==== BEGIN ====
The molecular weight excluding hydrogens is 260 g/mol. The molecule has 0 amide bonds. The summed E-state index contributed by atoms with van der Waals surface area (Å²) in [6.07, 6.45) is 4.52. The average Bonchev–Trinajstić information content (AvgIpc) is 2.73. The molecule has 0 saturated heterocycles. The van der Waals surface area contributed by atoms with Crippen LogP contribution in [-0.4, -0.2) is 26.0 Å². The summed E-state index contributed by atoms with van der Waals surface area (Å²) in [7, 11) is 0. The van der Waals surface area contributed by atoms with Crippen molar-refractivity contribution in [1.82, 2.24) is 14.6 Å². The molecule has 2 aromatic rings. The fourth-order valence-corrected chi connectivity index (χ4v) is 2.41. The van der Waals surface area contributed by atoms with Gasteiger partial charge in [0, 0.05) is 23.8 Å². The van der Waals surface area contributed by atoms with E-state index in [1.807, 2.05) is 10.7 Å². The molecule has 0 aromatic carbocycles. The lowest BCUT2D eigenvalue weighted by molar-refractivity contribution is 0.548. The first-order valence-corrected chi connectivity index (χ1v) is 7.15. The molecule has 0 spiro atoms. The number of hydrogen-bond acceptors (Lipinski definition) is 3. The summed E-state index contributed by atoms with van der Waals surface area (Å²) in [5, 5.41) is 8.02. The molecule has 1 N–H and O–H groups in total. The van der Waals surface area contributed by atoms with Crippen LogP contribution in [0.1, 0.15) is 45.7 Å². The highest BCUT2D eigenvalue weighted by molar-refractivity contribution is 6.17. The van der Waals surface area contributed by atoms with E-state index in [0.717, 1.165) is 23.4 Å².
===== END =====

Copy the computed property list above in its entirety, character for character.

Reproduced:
The molecular weight excluding hydrogens is 260 g/mol. The molecule has 0 amide bonds. The summed E-state index contributed by atoms with van der Waals surface area (Å²) in [6.07, 6.45) is 4.52. The average Bonchev–Trinajstić information content (AvgIpc) is 2.73. The molecule has 0 saturated heterocycles. The van der Waals surface area contributed by atoms with Crippen LogP contribution in [-0.4, -0.2) is 26.0 Å². The summed E-state index contributed by atoms with van der Waals surface area (Å²) in [7, 11) is 0. The van der Waals surface area contributed by atoms with Crippen molar-refractivity contribution in [1.82, 2.24) is 14.6 Å². The molecule has 2 aromatic rings. The fourth-order valence-corrected chi connectivity index (χ4v) is 2.41. The van der Waals surface area contributed by atoms with Gasteiger partial charge in [0, 0.05) is 23.8 Å². The van der Waals surface area contributed by atoms with E-state index in [1.807, 2.05) is 10.7 Å². The molecule has 0 aromatic carbocycles. The lowest BCUT2D eigenvalue weighted by molar-refractivity contribution is 0.548. The first-order valence-corrected chi connectivity index (χ1v) is 7.15. The molecule has 0 spiro atoms. The number of hydrogen-bond acceptors (Lipinski definition) is 3. The summed E-state index contributed by atoms with van der Waals surface area (Å²) in [5, 5.41) is 8.02. The molecule has 1 N–H and O–H groups in total. The van der Waals surface area contributed by atoms with Crippen LogP contribution in [0.1, 0.15) is 45.7 Å². The highest BCUT2D eigenvalue weighted by molar-refractivity contribution is 6.17. The van der Waals surface area contributed by atoms with E-state index in [0.717, 1.165) is 23.4 Å².